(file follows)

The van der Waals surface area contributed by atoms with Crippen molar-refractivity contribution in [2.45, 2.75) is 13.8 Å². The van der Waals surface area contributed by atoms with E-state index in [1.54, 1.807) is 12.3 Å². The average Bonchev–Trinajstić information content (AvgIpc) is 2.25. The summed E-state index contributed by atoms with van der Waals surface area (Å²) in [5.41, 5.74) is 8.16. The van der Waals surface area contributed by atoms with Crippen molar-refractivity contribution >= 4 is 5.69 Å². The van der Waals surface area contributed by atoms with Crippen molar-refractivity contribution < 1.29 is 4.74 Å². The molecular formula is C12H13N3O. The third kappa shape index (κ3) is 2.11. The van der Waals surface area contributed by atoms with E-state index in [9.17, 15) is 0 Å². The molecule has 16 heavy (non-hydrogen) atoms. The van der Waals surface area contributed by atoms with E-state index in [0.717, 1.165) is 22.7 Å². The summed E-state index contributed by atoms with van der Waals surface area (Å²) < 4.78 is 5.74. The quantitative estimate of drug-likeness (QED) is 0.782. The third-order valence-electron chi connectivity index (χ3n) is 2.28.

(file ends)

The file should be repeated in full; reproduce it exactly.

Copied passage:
The van der Waals surface area contributed by atoms with Crippen molar-refractivity contribution in [2.45, 2.75) is 13.8 Å². The van der Waals surface area contributed by atoms with E-state index in [1.54, 1.807) is 12.3 Å². The average Bonchev–Trinajstić information content (AvgIpc) is 2.25. The summed E-state index contributed by atoms with van der Waals surface area (Å²) in [5.41, 5.74) is 8.16. The van der Waals surface area contributed by atoms with Crippen molar-refractivity contribution >= 4 is 5.69 Å². The van der Waals surface area contributed by atoms with Crippen molar-refractivity contribution < 1.29 is 4.74 Å². The molecular formula is C12H13N3O. The third kappa shape index (κ3) is 2.11. The van der Waals surface area contributed by atoms with E-state index in [9.17, 15) is 0 Å². The molecule has 16 heavy (non-hydrogen) atoms. The van der Waals surface area contributed by atoms with E-state index in [0.717, 1.165) is 22.7 Å². The summed E-state index contributed by atoms with van der Waals surface area (Å²) < 4.78 is 5.74. The quantitative estimate of drug-likeness (QED) is 0.782. The third-order valence-electron chi connectivity index (χ3n) is 2.28.